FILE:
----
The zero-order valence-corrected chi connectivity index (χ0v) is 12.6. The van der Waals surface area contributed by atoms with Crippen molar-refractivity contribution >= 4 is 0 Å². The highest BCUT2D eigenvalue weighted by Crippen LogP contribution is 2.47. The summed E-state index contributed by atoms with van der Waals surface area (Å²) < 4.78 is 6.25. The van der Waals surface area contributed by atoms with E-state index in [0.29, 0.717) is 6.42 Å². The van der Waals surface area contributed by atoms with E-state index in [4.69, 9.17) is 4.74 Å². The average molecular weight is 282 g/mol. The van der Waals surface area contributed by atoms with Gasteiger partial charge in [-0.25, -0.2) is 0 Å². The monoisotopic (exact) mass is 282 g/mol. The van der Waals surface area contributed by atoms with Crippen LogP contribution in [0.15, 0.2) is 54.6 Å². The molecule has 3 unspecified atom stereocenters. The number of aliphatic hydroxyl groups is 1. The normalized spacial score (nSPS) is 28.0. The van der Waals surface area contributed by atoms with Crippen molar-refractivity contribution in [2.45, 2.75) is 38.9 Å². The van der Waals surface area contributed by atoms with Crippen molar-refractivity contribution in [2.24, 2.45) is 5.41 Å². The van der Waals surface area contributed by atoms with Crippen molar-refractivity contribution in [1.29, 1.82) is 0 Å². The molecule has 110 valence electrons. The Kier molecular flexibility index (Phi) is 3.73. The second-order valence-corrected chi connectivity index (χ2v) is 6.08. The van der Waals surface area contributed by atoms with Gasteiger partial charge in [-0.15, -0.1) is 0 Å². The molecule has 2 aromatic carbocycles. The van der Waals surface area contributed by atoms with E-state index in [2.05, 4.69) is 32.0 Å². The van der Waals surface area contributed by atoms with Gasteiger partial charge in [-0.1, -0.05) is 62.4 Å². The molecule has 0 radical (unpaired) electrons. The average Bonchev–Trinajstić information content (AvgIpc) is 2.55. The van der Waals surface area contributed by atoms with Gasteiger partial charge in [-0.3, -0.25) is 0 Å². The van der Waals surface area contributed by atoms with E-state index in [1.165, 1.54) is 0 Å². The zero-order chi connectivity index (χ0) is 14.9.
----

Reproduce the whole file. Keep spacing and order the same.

The zero-order valence-corrected chi connectivity index (χ0v) is 12.6. The van der Waals surface area contributed by atoms with Crippen molar-refractivity contribution >= 4 is 0 Å². The highest BCUT2D eigenvalue weighted by Crippen LogP contribution is 2.47. The summed E-state index contributed by atoms with van der Waals surface area (Å²) < 4.78 is 6.25. The van der Waals surface area contributed by atoms with E-state index in [0.29, 0.717) is 6.42 Å². The van der Waals surface area contributed by atoms with E-state index in [4.69, 9.17) is 4.74 Å². The average molecular weight is 282 g/mol. The van der Waals surface area contributed by atoms with Gasteiger partial charge in [-0.25, -0.2) is 0 Å². The monoisotopic (exact) mass is 282 g/mol. The van der Waals surface area contributed by atoms with Crippen LogP contribution in [0.15, 0.2) is 54.6 Å². The molecule has 3 unspecified atom stereocenters. The number of aliphatic hydroxyl groups is 1. The normalized spacial score (nSPS) is 28.0. The van der Waals surface area contributed by atoms with Crippen molar-refractivity contribution in [2.45, 2.75) is 38.9 Å². The van der Waals surface area contributed by atoms with Crippen molar-refractivity contribution in [2.24, 2.45) is 5.41 Å². The van der Waals surface area contributed by atoms with Crippen molar-refractivity contribution in [1.29, 1.82) is 0 Å². The molecule has 110 valence electrons. The Kier molecular flexibility index (Phi) is 3.73. The second-order valence-corrected chi connectivity index (χ2v) is 6.08. The van der Waals surface area contributed by atoms with Gasteiger partial charge in [-0.15, -0.1) is 0 Å². The molecule has 2 aromatic carbocycles. The van der Waals surface area contributed by atoms with E-state index in [2.05, 4.69) is 32.0 Å². The van der Waals surface area contributed by atoms with Gasteiger partial charge in [-0.1, -0.05) is 62.4 Å². The molecule has 0 radical (unpaired) electrons. The average Bonchev–Trinajstić information content (AvgIpc) is 2.55. The van der Waals surface area contributed by atoms with Gasteiger partial charge in [-0.3, -0.25) is 0 Å². The van der Waals surface area contributed by atoms with E-state index in [1.165, 1.54) is 0 Å². The zero-order chi connectivity index (χ0) is 14.9.